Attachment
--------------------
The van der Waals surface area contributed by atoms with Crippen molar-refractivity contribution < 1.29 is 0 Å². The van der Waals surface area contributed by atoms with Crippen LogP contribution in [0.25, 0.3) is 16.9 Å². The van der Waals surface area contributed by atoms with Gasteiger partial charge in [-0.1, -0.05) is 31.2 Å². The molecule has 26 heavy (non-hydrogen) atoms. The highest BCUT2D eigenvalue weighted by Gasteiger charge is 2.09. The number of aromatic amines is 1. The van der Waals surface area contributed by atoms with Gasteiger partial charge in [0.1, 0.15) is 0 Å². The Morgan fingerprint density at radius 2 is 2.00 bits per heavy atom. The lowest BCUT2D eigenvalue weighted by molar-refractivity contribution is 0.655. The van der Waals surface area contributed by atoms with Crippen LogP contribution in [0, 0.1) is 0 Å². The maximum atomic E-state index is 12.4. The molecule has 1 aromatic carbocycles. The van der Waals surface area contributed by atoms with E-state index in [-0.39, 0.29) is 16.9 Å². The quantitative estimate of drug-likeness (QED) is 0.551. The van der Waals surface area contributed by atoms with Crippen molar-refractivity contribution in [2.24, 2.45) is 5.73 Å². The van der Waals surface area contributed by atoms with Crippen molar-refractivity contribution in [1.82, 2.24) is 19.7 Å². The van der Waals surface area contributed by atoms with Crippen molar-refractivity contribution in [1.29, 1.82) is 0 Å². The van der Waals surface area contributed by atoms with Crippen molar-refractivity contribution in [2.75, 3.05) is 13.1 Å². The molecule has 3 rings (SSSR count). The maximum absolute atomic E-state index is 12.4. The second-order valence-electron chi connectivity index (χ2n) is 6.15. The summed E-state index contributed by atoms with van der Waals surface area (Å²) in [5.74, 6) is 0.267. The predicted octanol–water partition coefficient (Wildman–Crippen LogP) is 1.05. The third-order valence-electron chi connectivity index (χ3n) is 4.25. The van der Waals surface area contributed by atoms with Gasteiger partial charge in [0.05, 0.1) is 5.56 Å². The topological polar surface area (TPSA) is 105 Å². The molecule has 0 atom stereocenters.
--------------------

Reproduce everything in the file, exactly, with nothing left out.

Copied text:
The van der Waals surface area contributed by atoms with Crippen molar-refractivity contribution < 1.29 is 0 Å². The van der Waals surface area contributed by atoms with Crippen LogP contribution in [0.25, 0.3) is 16.9 Å². The van der Waals surface area contributed by atoms with Gasteiger partial charge in [-0.1, -0.05) is 31.2 Å². The molecule has 26 heavy (non-hydrogen) atoms. The highest BCUT2D eigenvalue weighted by Gasteiger charge is 2.09. The number of aromatic amines is 1. The van der Waals surface area contributed by atoms with Gasteiger partial charge in [0.1, 0.15) is 0 Å². The Morgan fingerprint density at radius 2 is 2.00 bits per heavy atom. The lowest BCUT2D eigenvalue weighted by molar-refractivity contribution is 0.655. The van der Waals surface area contributed by atoms with Crippen LogP contribution in [0, 0.1) is 0 Å². The maximum atomic E-state index is 12.4. The molecule has 1 aromatic carbocycles. The van der Waals surface area contributed by atoms with E-state index in [-0.39, 0.29) is 16.9 Å². The quantitative estimate of drug-likeness (QED) is 0.551. The van der Waals surface area contributed by atoms with Crippen molar-refractivity contribution in [2.24, 2.45) is 5.73 Å². The van der Waals surface area contributed by atoms with Crippen molar-refractivity contribution in [1.82, 2.24) is 19.7 Å². The van der Waals surface area contributed by atoms with Crippen molar-refractivity contribution in [1.29, 1.82) is 0 Å². The van der Waals surface area contributed by atoms with Crippen molar-refractivity contribution in [2.75, 3.05) is 13.1 Å². The molecule has 3 rings (SSSR count). The maximum absolute atomic E-state index is 12.4. The second-order valence-electron chi connectivity index (χ2n) is 6.15. The summed E-state index contributed by atoms with van der Waals surface area (Å²) in [5.74, 6) is 0.267. The predicted octanol–water partition coefficient (Wildman–Crippen LogP) is 1.05. The third-order valence-electron chi connectivity index (χ3n) is 4.25. The van der Waals surface area contributed by atoms with Gasteiger partial charge in [0.05, 0.1) is 5.56 Å². The topological polar surface area (TPSA) is 105 Å². The molecule has 0 atom stereocenters.